Logan has carved a new place for itself when it comes to superhero movies and it seems like the difference started in the influences even before the film began. Logan director James Mangold had recently confessed to being deeply influenced by the western movie Shane, even having bits of the movie be included in the movie. But that was not the only film who factored into Logan.
Mangold recently sat down for a massive interview with Empire magazine where he discussed the various parts of making Logan and the films that inspired it. One DC superhero made a surprise entrance. The director said:
“Richard Donner’s Superman was extremely human to me – a different tone to Logan by far, but still. Those beautifully-written scenes by Robert Benton between him and Lois Lane on the terrace, the beautiful humanity and simplicity of those scenes, and the lyrical joy of being swept in the air by a god who also happens to have a crush on [her], the contradictions in all of that are beautiful to me.”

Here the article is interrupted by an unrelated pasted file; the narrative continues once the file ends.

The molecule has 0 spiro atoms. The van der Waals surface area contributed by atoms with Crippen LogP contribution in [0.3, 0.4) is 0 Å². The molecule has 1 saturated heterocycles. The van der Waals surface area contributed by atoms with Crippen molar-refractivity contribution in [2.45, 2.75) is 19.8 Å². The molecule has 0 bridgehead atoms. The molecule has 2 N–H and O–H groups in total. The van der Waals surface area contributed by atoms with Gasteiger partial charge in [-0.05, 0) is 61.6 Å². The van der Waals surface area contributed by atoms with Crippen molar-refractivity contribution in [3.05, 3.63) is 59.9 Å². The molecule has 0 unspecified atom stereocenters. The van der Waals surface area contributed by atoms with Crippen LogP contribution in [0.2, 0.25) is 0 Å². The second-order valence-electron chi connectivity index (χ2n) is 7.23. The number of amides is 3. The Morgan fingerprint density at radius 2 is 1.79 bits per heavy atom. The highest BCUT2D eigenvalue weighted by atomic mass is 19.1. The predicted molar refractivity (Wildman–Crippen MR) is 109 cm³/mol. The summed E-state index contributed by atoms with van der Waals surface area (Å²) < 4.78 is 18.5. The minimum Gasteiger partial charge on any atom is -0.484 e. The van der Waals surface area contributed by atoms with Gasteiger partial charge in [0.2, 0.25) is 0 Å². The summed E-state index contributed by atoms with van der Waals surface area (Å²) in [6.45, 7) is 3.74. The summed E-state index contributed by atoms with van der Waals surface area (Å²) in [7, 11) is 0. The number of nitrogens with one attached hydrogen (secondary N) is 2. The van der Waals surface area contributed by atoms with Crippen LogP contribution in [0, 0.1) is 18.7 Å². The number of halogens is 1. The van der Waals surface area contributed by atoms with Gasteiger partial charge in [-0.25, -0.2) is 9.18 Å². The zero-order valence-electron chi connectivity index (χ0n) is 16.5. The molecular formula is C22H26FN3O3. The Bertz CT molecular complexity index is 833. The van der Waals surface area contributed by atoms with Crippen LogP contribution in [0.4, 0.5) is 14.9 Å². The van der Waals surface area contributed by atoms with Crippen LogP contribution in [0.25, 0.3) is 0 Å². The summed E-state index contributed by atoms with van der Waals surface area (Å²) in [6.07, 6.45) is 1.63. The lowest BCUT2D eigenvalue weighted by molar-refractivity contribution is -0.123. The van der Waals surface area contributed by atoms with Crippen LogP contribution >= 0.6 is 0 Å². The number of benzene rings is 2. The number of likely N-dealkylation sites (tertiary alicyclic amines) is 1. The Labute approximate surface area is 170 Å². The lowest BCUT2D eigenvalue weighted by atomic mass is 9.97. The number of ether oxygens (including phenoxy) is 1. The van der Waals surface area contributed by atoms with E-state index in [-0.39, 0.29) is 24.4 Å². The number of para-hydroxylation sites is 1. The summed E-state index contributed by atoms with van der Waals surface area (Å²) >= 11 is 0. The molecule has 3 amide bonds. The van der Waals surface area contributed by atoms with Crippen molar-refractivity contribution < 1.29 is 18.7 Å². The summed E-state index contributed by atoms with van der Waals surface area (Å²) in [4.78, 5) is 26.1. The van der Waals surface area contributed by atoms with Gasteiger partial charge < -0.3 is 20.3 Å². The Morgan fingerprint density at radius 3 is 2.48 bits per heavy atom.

Although the original Superman movie was more hopeful in tone than Logan, both movies really do capture the essence of the characters in question. Logan just went down a darker route where all the characters have internal conflicts that they either are running away from or are not ready to face. Whether it was Logan’s denial to listen to his body’s signals that he wasn’t well, or Professor Xavier’s own mind blocking him from accepting the murder he committed at Westchester, there was a sense of unease, a hubris that was taking place.
Logan has marked a new change in the market of superhero movies, highlighting that character study and evolution is as much of an importance as a CGI action sequence. The traditional format for the genre has become too generic for audiences who crave new ways to connect with their favorite characters whether in movies or comic books.